SPRINGHILL – Private land ownership is a little less private this week after Nova Scotia’s Court of Appeal overturned a court case involving a Springhill-man.
The original decision, which was heralded as a victory, upheld the 1604 English rule a man’s home is his castle and the state cannot enter without a valid order. It was good news for Garth Hicks who told a provincial environment inspector in 2011 to take a hike and get off his land after neighbours complained about him burning on his property.
Hicks was acquitted by Judge of Paul Scovil of any wrongdoing. Hicks had obstructed the inspector, Scovil conceded, but the inspector did not have legal authority to demand access to his yard, which Scovil declared was part of Hicks’ private dwelling.
It appeared Scovil took a few liberties from the Bard of Avon, William Shakespeare, when writing his decision.
“Where the castle’s yard and driveway fit in these questions are important considerations for the Castle Keep and the Sheriff who wants entry,” Judge Scovil wrote. “…The castles of Cumberland County remain sacrosanct against the powers of the Sovereign, at least in this matter, Sheriffs continue to require proper authorization to require the lowering of the drawbridge and the Lords and Ladies of the Dominion can rest easy. It is likely a good idea that they take care as to what they may burn in the courtyard.”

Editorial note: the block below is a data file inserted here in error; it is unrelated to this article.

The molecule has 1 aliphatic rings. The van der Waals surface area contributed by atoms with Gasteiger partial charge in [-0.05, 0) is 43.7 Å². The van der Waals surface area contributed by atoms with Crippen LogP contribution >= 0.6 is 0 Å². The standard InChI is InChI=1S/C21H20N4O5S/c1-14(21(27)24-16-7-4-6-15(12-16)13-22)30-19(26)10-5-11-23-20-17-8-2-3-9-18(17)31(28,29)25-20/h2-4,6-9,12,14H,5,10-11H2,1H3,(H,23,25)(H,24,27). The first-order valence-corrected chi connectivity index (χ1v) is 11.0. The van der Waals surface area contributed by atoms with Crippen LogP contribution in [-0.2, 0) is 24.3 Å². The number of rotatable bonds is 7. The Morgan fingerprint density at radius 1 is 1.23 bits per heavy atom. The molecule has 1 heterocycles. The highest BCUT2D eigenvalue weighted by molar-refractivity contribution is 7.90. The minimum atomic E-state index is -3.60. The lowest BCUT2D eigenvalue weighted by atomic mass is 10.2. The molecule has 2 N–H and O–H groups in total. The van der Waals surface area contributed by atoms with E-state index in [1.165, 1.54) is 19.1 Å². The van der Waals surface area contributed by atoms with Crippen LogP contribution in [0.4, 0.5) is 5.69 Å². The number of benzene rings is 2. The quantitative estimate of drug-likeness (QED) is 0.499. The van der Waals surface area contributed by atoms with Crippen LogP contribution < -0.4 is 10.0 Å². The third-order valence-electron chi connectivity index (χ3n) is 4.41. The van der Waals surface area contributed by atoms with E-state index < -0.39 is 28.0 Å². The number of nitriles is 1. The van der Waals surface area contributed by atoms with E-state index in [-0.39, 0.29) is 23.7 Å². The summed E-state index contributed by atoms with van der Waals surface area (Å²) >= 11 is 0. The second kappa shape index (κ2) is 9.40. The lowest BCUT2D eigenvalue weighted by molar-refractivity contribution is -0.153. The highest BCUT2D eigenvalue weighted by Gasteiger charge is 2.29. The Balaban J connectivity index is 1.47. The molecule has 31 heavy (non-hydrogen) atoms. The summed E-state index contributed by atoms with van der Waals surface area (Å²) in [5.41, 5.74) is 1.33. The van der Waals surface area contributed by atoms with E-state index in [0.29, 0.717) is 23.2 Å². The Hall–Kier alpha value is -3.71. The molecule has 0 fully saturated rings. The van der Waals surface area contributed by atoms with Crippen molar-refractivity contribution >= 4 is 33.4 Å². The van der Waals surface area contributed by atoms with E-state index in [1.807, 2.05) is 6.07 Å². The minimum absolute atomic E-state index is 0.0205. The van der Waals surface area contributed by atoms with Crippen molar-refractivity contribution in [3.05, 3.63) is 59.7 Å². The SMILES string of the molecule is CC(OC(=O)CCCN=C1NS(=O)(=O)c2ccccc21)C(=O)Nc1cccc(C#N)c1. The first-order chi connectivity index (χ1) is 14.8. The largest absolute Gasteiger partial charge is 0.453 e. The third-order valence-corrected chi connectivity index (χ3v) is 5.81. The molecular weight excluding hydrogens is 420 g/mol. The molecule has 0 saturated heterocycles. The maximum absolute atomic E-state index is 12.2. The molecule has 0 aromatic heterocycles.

In the Court of Appeal, however, a three-judge panel felt Scovil erred on the interpretation of “private dwelling” to include yards, imposing a conviction on Hicks and ordering the mater back to Scovil to deal with the sentencing.
“In my respectful opinion, it could never have been the intention of the Legislature to oblige inspectors carrying out their duties in accordance with the Act to be prohibited from entering and inspecting the yards and outlying lands of a property owner without first obtaining the owner or occupants consent or, failing that, a court order,” Judge Saunders wrote for the three-judge panel.
In Hicks submission at the hearing, he warned allowing the appeal would lead to an open season of inspectors.
“I don’t think it can be seriously suggested that taking steps to investigate and prohibit the burning of garbage, or tires, or other noxious substances for the good of the community will be seen as somehow sanctioning state-intrusion into legitimate family activities,” Saunders wrote.